Disruptive Solutions: The Next Generation of Personal Sound Amplifier Products



Hearing Without Barriers: Jacoti Hearing Suite Brings Amplification, Self-Screening Apps and Professional Services Directly to Consumers
There is an enormous worldwide need for effective, simple, and affordable strategies for hearing assistance. The World Health Organization (WHO) estimates that more than 328 million adults and 32 million children suffer from moderate-to-profound hearing loss that is considered “disabling.” In addition to the most critical cases, around 15 percent of the world’s adult population experiences some degree of hearing loss.

However, the large global hearing health consumer market has barely been reached through traditional products and services, despite the numerous physical and social problems that have a proven association with hearing loss: increased risk of heart disease, dementia, depression, social isolation, and low income. Research shows that hearing aids - the most common product-based solution to date - meet the needs of less than 3 percent of people in developing countries.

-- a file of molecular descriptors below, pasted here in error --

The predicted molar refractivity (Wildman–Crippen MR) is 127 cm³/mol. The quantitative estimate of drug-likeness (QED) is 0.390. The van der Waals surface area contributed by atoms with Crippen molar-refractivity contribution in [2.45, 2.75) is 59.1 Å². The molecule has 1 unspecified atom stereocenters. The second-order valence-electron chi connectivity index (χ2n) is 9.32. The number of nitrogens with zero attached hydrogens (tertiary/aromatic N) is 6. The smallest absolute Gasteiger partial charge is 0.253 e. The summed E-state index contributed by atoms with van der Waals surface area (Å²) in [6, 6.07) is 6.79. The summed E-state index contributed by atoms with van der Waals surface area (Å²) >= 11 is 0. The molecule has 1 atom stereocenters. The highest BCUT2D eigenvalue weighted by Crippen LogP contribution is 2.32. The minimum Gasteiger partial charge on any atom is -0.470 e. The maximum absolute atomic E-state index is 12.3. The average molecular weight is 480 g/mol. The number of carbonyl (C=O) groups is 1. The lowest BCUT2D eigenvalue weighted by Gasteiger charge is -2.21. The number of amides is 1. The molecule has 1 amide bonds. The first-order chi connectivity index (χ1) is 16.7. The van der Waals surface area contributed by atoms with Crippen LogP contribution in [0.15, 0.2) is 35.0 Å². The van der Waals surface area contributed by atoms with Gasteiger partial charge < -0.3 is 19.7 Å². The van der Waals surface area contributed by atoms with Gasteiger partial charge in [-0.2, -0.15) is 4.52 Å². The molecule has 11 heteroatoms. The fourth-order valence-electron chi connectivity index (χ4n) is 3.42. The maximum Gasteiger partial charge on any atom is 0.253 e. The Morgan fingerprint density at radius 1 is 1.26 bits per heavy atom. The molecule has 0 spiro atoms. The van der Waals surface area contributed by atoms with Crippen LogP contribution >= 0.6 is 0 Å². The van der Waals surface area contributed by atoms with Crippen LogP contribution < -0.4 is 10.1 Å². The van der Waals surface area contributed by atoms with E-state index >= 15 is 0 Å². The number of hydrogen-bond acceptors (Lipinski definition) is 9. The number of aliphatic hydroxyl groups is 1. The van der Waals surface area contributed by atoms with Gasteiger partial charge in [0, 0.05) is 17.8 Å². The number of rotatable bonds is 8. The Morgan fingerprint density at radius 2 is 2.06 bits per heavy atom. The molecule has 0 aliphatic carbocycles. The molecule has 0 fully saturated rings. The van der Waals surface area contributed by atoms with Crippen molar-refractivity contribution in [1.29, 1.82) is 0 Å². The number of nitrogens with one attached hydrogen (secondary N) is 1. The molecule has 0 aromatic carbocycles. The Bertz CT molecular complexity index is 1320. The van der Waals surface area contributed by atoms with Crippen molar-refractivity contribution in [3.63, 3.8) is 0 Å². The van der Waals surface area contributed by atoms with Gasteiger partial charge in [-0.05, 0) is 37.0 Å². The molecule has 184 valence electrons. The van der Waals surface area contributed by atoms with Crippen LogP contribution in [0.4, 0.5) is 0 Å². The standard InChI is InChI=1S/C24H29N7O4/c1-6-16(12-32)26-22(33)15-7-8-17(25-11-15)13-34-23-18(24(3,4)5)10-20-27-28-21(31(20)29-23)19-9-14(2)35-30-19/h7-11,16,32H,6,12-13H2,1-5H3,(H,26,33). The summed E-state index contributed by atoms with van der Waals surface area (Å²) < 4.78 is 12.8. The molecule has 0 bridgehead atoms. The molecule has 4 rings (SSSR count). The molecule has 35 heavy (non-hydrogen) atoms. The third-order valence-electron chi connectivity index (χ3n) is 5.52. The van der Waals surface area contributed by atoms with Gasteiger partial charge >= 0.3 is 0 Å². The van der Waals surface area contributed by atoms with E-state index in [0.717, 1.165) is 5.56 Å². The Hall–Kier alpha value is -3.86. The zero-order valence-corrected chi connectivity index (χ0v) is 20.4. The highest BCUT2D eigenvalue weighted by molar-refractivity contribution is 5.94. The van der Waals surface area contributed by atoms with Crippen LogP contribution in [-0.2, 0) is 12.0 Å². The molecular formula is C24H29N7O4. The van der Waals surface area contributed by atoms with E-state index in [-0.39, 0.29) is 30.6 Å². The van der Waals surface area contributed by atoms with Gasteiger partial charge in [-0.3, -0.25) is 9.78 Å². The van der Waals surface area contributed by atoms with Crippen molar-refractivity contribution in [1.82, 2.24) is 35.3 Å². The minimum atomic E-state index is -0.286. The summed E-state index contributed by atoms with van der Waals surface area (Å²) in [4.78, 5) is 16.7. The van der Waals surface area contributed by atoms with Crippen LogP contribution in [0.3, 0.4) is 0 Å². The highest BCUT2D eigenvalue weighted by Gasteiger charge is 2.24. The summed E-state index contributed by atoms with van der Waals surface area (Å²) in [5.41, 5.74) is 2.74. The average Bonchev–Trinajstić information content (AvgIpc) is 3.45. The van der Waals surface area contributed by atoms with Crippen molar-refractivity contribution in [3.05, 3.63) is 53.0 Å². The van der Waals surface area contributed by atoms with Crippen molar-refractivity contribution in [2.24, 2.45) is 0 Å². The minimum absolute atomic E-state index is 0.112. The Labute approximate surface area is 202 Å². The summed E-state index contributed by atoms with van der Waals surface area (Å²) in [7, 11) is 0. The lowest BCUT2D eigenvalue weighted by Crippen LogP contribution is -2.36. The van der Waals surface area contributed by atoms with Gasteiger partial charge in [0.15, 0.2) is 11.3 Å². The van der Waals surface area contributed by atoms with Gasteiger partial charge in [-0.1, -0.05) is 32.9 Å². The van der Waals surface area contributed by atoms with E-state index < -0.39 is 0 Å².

Audiology Practices (AP) staff recently had the opportunity to connect with Jacques Kinsbergen, CEO of Jacoti bvba, a Belgium-based hearing technology company that has taken a keen interest and practical steps to change existing paradigms and to ensure hearing without barriers.

The company’s mission - to bring advanced hearing technology in reach of large populations with a special focus on children during their education - is achieved by integrating Jacoti’s software with Internet-ready consumer hardware such as smartphones.

AP: Jacques, thank you for taking time to share information about Jacoti with audiologists who are interested in learning about new technologies and delivery channels for hearing services. Can you provide readers with background information about your passion for removing barriers to hearing and the formation of Jacoti?

Kinsbergen: Since I began my career more than three decades ago in the cochlear implant field, I have been continuously aware of the pressing need for affordable and accessible hearing technology. In 1984, I joined a group of researchers to develop the first European multichannel cochlear implant for people with profound hearing loss at the University of Antwerp, Belgium. This device, called “Laura,” was further developed through a private firm that I co-founded, and eventually became part of Cochlear Ltd.—a company that specialized in the development, manufacturing, and commercialization of the Laura Cochlear Implant.